Real, I mean. She was real. That was something Mother had never understood, something I hadn’t even bothered bringing up to the doctor because Beanie told me that they wouldn’t understand, either, and even if they did they’d just be jealous.
Ever since I could remember, Beanie had been there. She grew up with me. When I was two, Beanie was two. When I celebrated my sixth birthday with Mother at the ice cream parlor in Canton City, Beanie was there, too, celebrating hers even though she never ate anything and couldn’t have the ice cream. Then, walking along the stream, we were both eight years and three months old, and would be turning nine in February.
It was getting dark. Mother said it was dangerous to stay out past dark, but she was reassured, and that meant she probably wouldn’t notice if I didn’t make it home in time. Mother was very hard to soothe, so she tended to milk her rare times of peace, not reemerging from her room until every drop of wine was gone and every page of her book had been looked at. Mother would only drink in times of reassurance. Otherwise, she just got sad. She was sad very often. Sometimes because of me, but mostly because of other things, things she wouldn’t tell me about. Every time I asked about them, she just told me to never grow up, and I promised her I wouldn’t. I took my promises very seriously.
There was a crackling to our left, and a pair of white-tailed deer took off running deeper into the woods. I hadn’t even noticed them there, but Beanie said that she’d known about them the whole time. Beanie was a lot more observant than me. I asked her where she thought they were going, and she said probably to go look at the cows in the fenced-in pastures and laugh at them for being stupid enough to be trapped there. Beanie hated the cows. She was always calling them stupid, saying that if she were in there she would find a way out. I’d even conveyed to her Mother’s thoughts on the subject – that the cows were there to feed us and give us our milk – but Beanie didn’t seem to care, which made sense. Beanie had no use for food or milk.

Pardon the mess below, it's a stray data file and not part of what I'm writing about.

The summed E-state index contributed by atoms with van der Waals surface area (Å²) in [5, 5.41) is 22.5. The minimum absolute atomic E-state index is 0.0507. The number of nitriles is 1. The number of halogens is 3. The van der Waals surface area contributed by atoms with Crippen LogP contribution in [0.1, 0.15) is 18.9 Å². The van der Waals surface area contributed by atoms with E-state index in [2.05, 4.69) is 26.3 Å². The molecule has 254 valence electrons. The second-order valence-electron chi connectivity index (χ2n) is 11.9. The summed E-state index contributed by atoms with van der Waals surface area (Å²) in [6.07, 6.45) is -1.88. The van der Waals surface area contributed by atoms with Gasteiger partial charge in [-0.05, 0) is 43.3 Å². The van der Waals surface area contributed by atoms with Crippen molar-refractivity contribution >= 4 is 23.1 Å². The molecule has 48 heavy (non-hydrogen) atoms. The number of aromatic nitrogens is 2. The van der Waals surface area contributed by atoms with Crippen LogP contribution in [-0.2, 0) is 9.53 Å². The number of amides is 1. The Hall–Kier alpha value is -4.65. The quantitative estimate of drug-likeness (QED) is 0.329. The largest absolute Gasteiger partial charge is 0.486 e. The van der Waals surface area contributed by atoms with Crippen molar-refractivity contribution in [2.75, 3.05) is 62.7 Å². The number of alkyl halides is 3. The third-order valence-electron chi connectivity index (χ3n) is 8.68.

The streetlights were on by the time Beanie and I made it out of the woods. The evening was purple and soupy with humidity, and bugs swarmed thick in the air around us. I hated bugs. Whenever spiders or flies got into my house, I made Beanie kill them for me. I swatted them away from my eyes, wishing all the bugs in the world would just die.
The year before, I’d gotten in trouble for making Willie Anderson eat a roach. Willie was the only one in my class who got picked on more than I did, so it usually felt pretty good to take my frustrations out on him, even though Beanie didn’t like when I was mean. There’d been this quick little brown cockroach darting around our hallway when I’d been walking to the bathroom one day during algebra, and Willie had just so happened to be getting a drink from the fountain a few feet away. I’d grabbed him by the back of his neck and pinched as hard as I could until he cried, and told him to eat it or I’d never let go. He did. I got two weeks of detention for that, and I wasn’t allowed to go to recess and poke around with my stick for the whole rest of the year. They didn’t understand that I hadn’t made Willie eat the roach out of cruelty, but rather necessity – there weren’t very many viable options when it came to killing cockroaches, and I couldn’t stand the thought of it continuing to run freely about in the school, so I’d done what I’d had to. Mr. Anderson told Mother that if I ever touched their son again he’d come to our house and beat me senseless. Mother had said in a very serious way that I was already senseless, so there would be no point.
“The doctor said that it’s normal to have imaginary friends,” I told Beanie as we reached the stop sign at the top of Charley Road and paused to put our shoes back on. Mother didn’t like me going barefoot.
“How many times have I told you, Brendan? I’m just your friend.”
Mother was still reassured when we got in, so I didn’t have to worry about my feet being muddy. I crept in real quietly, guiding the screen door so that it didn’t slam and tiptoeing to my bedroom so as to not upset Mother’s peace. There were few offenses less forgivable than upsetting Mother’s peace.
I wasn’t a lonely child. I laid down on my bed, and Beanie laid beside me. She was always right beside me. Really, I wasn’t lonely. I had Beanie.